Could women investors swing the balance in the fight on climate change?

The way we invest, save and spend our money can have a positive impact on our wallet and the environment.

Volunteers at the Tiny Forest planting in Frank Banfield Park, Hammersmith

Louise Wilson believes the way we invest our money can have a positive impact on our wallet, communities and the environment.

As co-founder of green crowdfunding platform Abundance Investment with significant experience in sustainable finance, she’s successfully carved out her niche in a traditionally male-dominated field.

The FCA-approved company is arranging the H&F Green Investment on behalf of the Council.

"Women are underrepresented in both investment and climate change. Solving those through more women investing for climate action can have a positive impact on both,” said Wilson.

The money-savvy climateer shared her insights at a recent webinar held as part of Hammersmith & Fulham’s Women’s History Month.

Watch the recording: 

Louise Wilson, Abundance Investment

She spoke about how council-community schemes such as H&F Green Investment enable residents to drive local climate action by supporting climate and ecological projects on their doorstep. 

"As an investor, you get a low-risk but high-impact investment that really makes a difference,” said Wilson, a former H&F resident for 20 years. “You can go around and see how [the investment] is making a difference across a wide range of initiatives."

"Attractive investment"

H&F residents can currently earn a fixed 4.6%-a-year return by investing in the second round of H&F’s green investment offer. The money raised is set to help fund renewable energy projects for local community buildings, such as solar PV panels and battery storage for schools.

“In the US, two out of three infrastructure projects are funded using municipal bonds,” Wilson explained, adding that 40 per cent of the loans are contributed by private investors. "Generous tax breaks" make them a “particularly attractive” investment opportunity, as reported by the Financial Times.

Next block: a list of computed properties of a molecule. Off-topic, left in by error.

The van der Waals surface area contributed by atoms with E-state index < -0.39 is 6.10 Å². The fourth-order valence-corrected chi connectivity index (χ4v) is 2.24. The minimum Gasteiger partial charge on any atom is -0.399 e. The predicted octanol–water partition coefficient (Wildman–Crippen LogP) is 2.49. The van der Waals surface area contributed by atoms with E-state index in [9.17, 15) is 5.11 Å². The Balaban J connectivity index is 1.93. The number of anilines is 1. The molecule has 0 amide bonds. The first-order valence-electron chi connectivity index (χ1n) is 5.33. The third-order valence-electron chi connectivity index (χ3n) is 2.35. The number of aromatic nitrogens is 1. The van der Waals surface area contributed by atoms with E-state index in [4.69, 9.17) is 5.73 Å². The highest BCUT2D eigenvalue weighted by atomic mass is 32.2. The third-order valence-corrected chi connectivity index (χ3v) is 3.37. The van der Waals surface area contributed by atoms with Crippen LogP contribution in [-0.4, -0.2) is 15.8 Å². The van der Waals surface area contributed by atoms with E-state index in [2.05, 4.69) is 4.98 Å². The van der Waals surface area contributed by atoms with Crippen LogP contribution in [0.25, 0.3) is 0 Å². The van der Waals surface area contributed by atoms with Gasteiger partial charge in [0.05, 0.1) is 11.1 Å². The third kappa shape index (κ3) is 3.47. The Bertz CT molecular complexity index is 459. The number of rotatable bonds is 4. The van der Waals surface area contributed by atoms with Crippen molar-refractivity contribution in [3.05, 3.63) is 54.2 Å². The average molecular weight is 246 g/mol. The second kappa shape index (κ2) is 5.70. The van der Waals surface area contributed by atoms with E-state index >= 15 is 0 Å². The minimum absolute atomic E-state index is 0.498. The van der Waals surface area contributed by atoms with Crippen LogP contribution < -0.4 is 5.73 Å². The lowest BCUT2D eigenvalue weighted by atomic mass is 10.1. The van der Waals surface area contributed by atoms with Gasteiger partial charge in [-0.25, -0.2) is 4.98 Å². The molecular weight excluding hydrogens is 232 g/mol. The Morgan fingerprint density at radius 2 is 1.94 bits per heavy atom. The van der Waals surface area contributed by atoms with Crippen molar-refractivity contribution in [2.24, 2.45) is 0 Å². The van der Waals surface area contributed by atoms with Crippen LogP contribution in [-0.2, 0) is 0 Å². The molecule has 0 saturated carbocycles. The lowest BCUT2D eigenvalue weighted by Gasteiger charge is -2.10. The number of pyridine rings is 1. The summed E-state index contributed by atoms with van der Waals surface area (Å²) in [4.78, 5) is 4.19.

Residents qualify for tax-free interest when investing in H&F Green Investment through an Individual Savings Account (ISA). Invest until Friday 5 April to maximise your allowance for the current tax year.

Polluted pensions

Borough-based business-to-business marketer, Lily Robertson, added green pension schemes as an effective means to make money work for people and nature.

“Engaging with your pension can feel like a tiresome admin task, but actually, it’s a really simple step to have a huge impact,” said Robertson. "They are actively investing throughout our lifetime. If they’re not investing in the right way, they could slow down the green transition.”

Findings from Make My Money Matter, a joint WWF and Aviva campaign from 2021, suggest that replacing “polluted” pension schemes with more eco-friendly options can be 21 times more effective than giving up flying, eating less meat, or changing your energy provider – behaviour changes people more commonly adapt to lower their carbon footprint.

Much like pensions, green savings can offer another avenue to improve climate and financial resilience, according to Robertson.

“The institution that you allow to hold your savings is using your money while you aren’t to make loans or investments,” she explained. "What those projects and loans are is important to the carbon footprint of your savings account.”

Lily Robertson

Make most of your quid

Spending our money locally also offers a chance to adapt more mindful consumer habits and help H&F thrive.

From clothes to furniture or the weekly shop, for every £1 spent at a small or medium sized business, £0.63 remains within the local economy. That’s £.023 more than when shopping at larger companies.

Independent shops also regularly source their goods locally. By shopping local, residents can support their efforts to be more environmentally friendly, and even add to it by walking or cycling to your high street.

Kate Moore, owner of Shepherds Bush maker space, Petit Miracles, said: “Our project focuses on teaching our community valuable skills around repairing and re-use. It shows us that we can save money and help the environment – reducing waste going to landfill, all while discovering individual creativity.”

Kate Moore, Petit Miracles


Capital at risk. Investments are long term and may not be readily realisable. Tax treatment depends on your individual circumstances and may be subject to change in the future. This content has been approved as a financial promotion by Abundance who are authorised and regulated by the Financial Conduct Authority (525432). Approval date: 27 March 2024.

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